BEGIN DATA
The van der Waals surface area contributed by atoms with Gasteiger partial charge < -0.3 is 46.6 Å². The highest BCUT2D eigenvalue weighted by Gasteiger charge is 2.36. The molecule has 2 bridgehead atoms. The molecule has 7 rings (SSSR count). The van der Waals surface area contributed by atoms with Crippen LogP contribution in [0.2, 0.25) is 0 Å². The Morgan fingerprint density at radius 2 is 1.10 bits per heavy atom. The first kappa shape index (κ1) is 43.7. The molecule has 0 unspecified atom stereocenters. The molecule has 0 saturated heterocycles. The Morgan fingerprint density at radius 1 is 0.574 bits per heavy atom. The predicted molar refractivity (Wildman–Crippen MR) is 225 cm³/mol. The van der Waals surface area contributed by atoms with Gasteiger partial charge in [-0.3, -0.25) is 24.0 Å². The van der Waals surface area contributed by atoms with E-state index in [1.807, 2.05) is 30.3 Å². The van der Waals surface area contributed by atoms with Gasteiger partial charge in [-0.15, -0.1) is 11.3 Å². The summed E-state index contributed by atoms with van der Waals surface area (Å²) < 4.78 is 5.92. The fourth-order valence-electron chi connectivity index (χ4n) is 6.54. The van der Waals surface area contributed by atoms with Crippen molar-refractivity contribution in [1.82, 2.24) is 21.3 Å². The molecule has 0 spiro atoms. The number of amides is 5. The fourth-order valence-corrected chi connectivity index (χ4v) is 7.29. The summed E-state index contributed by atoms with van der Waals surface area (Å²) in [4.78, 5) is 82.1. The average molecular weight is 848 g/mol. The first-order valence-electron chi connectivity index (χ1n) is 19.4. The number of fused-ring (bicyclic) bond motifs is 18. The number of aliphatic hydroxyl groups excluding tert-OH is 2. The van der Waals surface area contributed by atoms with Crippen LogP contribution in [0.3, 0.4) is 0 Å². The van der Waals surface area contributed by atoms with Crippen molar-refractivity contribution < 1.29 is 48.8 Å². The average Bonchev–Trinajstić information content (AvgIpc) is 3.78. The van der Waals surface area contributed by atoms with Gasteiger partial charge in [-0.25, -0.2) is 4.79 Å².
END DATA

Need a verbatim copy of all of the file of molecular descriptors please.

The van der Waals surface area contributed by atoms with Gasteiger partial charge < -0.3 is 46.6 Å². The highest BCUT2D eigenvalue weighted by Gasteiger charge is 2.36. The molecule has 2 bridgehead atoms. The molecule has 7 rings (SSSR count). The van der Waals surface area contributed by atoms with Crippen LogP contribution in [0.2, 0.25) is 0 Å². The Morgan fingerprint density at radius 2 is 1.10 bits per heavy atom. The first kappa shape index (κ1) is 43.7. The molecule has 0 unspecified atom stereocenters. The molecule has 0 saturated heterocycles. The Morgan fingerprint density at radius 1 is 0.574 bits per heavy atom. The predicted molar refractivity (Wildman–Crippen MR) is 225 cm³/mol. The van der Waals surface area contributed by atoms with Gasteiger partial charge in [-0.3, -0.25) is 24.0 Å². The van der Waals surface area contributed by atoms with E-state index in [1.807, 2.05) is 30.3 Å². The van der Waals surface area contributed by atoms with Gasteiger partial charge in [-0.15, -0.1) is 11.3 Å². The summed E-state index contributed by atoms with van der Waals surface area (Å²) < 4.78 is 5.92. The fourth-order valence-electron chi connectivity index (χ4n) is 6.54. The van der Waals surface area contributed by atoms with Crippen molar-refractivity contribution in [1.82, 2.24) is 21.3 Å². The molecule has 0 spiro atoms. The number of amides is 5. The fourth-order valence-corrected chi connectivity index (χ4v) is 7.29. The summed E-state index contributed by atoms with van der Waals surface area (Å²) in [4.78, 5) is 82.1. The average molecular weight is 848 g/mol. The first-order valence-electron chi connectivity index (χ1n) is 19.4. The number of fused-ring (bicyclic) bond motifs is 18. The number of aliphatic hydroxyl groups excluding tert-OH is 2. The van der Waals surface area contributed by atoms with Crippen LogP contribution in [0.3, 0.4) is 0 Å². The van der Waals surface area contributed by atoms with Crippen molar-refractivity contribution < 1.29 is 48.8 Å². The average Bonchev–Trinajstić information content (AvgIpc) is 3.78. The van der Waals surface area contributed by atoms with Gasteiger partial charge in [-0.25, -0.2) is 4.79 Å².